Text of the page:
• Length:
    6 Weeks
  • Effort:
    6–8 hours per week
  • Price:

    FREE
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  • Institution
  • Subject:
  • Level:
    Intermediate
  • Language:
    Italiano
  • Video Transcript:
    Italiano

About this course

Se per l’Occidente mancano testimonianze che non siano quelle indirette di trattazioni specifiche come l’Institutio oratoria di Quintiliano, l’Oriente ha restituito una serie di testimoni diretti delle forme dell’insegnamento del latino,tra I a.C. e VI d.C.: favorita fondamentalmente dall’occupazione militare e dai bisogni dell’amministrazione per tutta la prima età imperiale, nelle province eccentriche dell’Impero, la circolazione del latino venne ulteriormente incentivata da una politica che lo identificava con la lingua dell’amministrazione (e del diritto) a partire dal III secolo. Continuo, infatti, è il contatto dei latinofoni con allofoni che, spesso, si misero alla prova con l’apprendimento della lingua di Roma.
L’analisi delle testimonianze dirette della circolazione della lingua e della letteratura latina nella pars Orientis dell’Impero - sostanzialmente papiri, frammenti da volumina o codices di pergamena, tavolette ed ostraka - imporrà una riflessione, da un lato, su fenomeni complessi quali quello del bilinguismo (latino-greco) e della diglossia e, dall’altro, sulle forme in cui il latino venne percepito ed insegnato come Lingua2 tra Antichità e Tarda Antichità.

Although there is very little direct evidence about the way Latin was taught in the West, only indirect accounts like Quintilian’s Institutio Oratoria, a series of first-hand accounts exist from the East, highlighting the  way Latin was taught between I BC and VI AD. Encouraged by the military occupation and the needs of the administration during the first Imperial Age, Latin spread to outlying areas of the Empire. Latin use became even more popular from the III century AD onwards when the policy was to use Latin for all administration and legal purposes. There was continual contact between Latin speakers and speakers of other languages, and they often tried to learn the language of Rome.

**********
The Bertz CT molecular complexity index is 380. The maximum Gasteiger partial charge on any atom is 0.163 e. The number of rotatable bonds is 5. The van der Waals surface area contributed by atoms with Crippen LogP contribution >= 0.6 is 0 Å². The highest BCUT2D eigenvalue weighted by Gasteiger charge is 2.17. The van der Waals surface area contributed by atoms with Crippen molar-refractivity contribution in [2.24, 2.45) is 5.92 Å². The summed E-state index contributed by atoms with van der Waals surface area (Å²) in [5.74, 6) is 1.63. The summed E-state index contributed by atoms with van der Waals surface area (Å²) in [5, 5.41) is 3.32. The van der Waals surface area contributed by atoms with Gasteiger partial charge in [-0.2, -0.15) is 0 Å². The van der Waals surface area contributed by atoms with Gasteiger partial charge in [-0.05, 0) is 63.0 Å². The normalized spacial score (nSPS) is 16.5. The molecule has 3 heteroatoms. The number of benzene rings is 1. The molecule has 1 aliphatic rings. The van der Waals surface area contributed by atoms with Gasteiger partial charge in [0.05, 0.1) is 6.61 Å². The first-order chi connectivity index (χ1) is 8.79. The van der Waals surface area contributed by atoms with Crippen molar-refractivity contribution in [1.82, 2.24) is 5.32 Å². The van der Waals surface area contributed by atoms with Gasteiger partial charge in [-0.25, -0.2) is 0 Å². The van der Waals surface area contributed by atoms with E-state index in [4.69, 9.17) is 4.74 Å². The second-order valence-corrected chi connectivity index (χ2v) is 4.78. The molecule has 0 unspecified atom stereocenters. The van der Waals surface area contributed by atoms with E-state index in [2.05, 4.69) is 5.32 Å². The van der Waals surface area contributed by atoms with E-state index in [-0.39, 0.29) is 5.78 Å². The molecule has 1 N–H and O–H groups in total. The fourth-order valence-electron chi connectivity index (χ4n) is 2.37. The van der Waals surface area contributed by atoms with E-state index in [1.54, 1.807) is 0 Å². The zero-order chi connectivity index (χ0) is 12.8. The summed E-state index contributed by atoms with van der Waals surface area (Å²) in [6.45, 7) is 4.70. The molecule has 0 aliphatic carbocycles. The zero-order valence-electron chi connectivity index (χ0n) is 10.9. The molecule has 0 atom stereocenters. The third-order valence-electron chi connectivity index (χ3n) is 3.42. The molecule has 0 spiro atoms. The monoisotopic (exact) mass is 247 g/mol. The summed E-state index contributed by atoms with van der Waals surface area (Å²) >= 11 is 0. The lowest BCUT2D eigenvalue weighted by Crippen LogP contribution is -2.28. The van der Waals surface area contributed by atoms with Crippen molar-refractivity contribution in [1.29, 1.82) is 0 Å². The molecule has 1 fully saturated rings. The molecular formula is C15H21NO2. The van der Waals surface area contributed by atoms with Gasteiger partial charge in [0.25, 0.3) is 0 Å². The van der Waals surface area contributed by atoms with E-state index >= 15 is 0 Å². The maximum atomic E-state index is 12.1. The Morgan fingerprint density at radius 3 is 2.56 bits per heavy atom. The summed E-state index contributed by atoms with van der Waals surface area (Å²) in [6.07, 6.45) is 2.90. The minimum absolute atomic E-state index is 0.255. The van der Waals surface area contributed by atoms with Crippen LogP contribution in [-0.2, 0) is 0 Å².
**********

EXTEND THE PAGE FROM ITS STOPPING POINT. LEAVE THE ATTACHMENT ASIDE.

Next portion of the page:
First-hand accounts of the spread of Latin language and literature in the Eastern Roman Empire (the so-called pars Orientis) – basically fragments of papyrus or parchment rolls and/or codices, wooden tablets and potsherds - make us reflect on complex phenomena like bilingualism (Latin-Greek) and diglossia, and about the way Latin was perceived and taught as a Second-Language (L2) between Antiquity and Late Antiquity.

What you'll learn

  • bilinguismo (latino-greco)
  • diglossia
  • latino come Lingua2 tra Antichità e Tarda Antichità

  • bilingualism (Latin-Greek)
  • diglossia,
  • about the way in which Latin was perceived and taught as a Second-Language (L2) between Antiquity and Late Antiquity.

Meet your instructors

Maria Chiara Scappaticcio
Docente di Lingua e Letteratura Latina
Università degli Studi di Napoli Federico II

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